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Words in Time and Place: Exploring Language Through the Historical Thesaurus of the Oxford English Dictionary

By David Crystal

Offers a unique view of the English language and its development, and includes witty commentary and anecdotes along the way.


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The Indo-European Controversy: Facts and Fallacies in Historical Linguistics

By Asya Pereltsvaig and Martin W. Lewis

This book "asserts that the origin and spread of languages must be examined primarily through the time-tested techniques of linguistic analysis, rather than those of evolutionary biology" and "defends traditional practices in historical linguistics while remaining open to new techniques, including computational methods" and "will appeal to readers interested in world history and world geography."


Academic Paper


Title: World Englishes, English as a Lingua Franca, and the case of Hong Kong English
Author: Andrew Sewell
Email: click here TO access email
Institution: (personal interest - not currently working at a university)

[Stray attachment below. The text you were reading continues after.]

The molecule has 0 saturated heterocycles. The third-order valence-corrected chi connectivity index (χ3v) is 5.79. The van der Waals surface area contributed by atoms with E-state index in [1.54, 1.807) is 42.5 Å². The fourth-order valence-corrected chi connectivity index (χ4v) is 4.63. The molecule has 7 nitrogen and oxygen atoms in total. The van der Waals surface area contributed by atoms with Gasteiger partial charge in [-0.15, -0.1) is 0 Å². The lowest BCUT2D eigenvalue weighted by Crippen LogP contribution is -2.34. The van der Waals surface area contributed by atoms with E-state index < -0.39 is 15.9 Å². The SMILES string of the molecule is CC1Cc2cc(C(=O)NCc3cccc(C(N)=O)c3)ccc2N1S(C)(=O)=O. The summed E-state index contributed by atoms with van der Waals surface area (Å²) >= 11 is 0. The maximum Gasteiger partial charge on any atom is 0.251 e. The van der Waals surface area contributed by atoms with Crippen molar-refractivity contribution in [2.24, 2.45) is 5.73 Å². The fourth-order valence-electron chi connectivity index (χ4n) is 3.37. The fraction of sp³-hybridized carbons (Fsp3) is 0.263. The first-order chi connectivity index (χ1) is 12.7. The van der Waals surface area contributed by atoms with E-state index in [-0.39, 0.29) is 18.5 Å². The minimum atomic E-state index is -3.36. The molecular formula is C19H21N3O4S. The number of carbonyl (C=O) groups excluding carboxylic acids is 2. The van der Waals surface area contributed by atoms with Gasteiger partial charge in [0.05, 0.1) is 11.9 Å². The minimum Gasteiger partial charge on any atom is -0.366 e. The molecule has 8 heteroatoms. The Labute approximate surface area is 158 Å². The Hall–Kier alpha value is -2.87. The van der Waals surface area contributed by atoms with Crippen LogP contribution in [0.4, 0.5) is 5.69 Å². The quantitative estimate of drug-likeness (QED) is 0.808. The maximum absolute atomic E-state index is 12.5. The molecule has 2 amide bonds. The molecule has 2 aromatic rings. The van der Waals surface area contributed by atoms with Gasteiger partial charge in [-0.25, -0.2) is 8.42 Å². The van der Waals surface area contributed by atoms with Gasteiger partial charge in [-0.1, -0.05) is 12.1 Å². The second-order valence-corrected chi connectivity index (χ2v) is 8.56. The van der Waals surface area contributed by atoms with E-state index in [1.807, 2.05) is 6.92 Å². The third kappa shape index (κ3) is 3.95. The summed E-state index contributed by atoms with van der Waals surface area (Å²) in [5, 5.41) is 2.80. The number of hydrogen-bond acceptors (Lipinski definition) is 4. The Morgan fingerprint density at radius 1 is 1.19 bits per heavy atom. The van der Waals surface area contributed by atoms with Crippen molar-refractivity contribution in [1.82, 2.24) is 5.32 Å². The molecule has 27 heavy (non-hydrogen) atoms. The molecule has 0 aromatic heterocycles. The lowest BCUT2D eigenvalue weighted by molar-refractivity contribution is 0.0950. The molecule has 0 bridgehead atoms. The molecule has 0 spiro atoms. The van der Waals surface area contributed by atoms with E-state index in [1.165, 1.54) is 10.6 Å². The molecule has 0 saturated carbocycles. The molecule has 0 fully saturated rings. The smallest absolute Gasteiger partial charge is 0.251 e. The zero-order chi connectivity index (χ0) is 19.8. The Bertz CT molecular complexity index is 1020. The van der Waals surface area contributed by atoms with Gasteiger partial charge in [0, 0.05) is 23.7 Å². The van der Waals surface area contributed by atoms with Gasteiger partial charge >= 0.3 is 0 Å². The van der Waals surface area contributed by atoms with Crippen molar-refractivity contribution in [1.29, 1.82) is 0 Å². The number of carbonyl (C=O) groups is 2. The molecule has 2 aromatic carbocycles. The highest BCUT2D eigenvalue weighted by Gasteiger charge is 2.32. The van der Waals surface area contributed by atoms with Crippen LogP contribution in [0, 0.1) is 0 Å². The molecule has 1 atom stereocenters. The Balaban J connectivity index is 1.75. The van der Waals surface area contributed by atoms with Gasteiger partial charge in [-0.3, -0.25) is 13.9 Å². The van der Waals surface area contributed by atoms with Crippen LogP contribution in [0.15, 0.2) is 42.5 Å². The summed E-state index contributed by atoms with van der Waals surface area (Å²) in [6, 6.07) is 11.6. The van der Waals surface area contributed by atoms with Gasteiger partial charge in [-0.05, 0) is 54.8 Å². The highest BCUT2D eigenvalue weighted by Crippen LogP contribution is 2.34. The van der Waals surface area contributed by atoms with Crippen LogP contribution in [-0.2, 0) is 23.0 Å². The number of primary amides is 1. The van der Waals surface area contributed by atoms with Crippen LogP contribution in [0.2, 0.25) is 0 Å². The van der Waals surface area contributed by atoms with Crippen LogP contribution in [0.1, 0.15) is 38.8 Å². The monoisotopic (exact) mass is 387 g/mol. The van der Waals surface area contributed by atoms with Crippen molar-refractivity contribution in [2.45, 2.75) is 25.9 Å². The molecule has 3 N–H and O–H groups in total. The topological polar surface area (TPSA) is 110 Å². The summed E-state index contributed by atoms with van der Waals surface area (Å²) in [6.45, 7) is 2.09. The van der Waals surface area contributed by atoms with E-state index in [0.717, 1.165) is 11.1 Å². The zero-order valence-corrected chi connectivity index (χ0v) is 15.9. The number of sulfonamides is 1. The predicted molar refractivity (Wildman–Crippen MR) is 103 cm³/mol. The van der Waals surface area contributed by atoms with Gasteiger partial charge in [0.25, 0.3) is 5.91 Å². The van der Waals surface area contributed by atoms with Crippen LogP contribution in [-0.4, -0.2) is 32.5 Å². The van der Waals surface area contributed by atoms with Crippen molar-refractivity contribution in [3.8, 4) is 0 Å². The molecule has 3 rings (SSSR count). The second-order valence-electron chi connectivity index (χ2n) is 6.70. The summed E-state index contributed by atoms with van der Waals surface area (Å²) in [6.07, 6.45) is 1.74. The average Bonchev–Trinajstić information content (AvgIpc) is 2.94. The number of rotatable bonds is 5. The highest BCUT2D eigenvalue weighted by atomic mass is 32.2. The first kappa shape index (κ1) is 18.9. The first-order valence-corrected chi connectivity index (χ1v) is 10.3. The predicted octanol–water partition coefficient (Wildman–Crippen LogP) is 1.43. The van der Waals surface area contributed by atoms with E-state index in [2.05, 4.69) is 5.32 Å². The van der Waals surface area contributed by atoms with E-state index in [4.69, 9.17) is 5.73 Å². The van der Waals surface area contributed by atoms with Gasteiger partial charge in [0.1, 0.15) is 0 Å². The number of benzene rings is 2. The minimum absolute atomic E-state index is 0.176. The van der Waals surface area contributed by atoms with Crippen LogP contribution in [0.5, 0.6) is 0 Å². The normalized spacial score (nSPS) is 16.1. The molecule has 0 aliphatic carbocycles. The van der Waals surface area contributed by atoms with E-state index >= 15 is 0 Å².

Linguistic Field: Applied Linguistics; Phonology; Sociolinguistics
Abstract: Perspectives from both World Englishes (WE) and English as a Lingua Franca (ELF) can assist in the description of Hong Kong English phonology. Mario Saraceni's article (English Today 94) provides some useful insights into the current debates about English as a Lingua Franca (ELF). His discussion of the background to this debate identifies three viewpoints: a traditional ENL view with its adherence to native-speaker models; the WE (World Englishes) paradigm with its ‘pluralised and pluricentric view of English in the world’; and the emerging ELF position, with its rejection of native-speaker norms in favour of ‘endonormative realisations of lingua franca varieties’ (Alessa Cogo, English Today 95). However, Cogo believes that the second and third positions are not separate paradigms, and that ELF sits ‘comfortably within a WE framework’, as claimed by Jenkins (2007:17). In this article, I would like to show how the two positions can work together to inform pedagogy by exploring the possible options for English pronunciation models in Hong Kong.

CUP AT LINGUIST

This article appears IN English Today Vol. 25, Issue 1, which you can READ on Cambridge's site or on LINGUIST .



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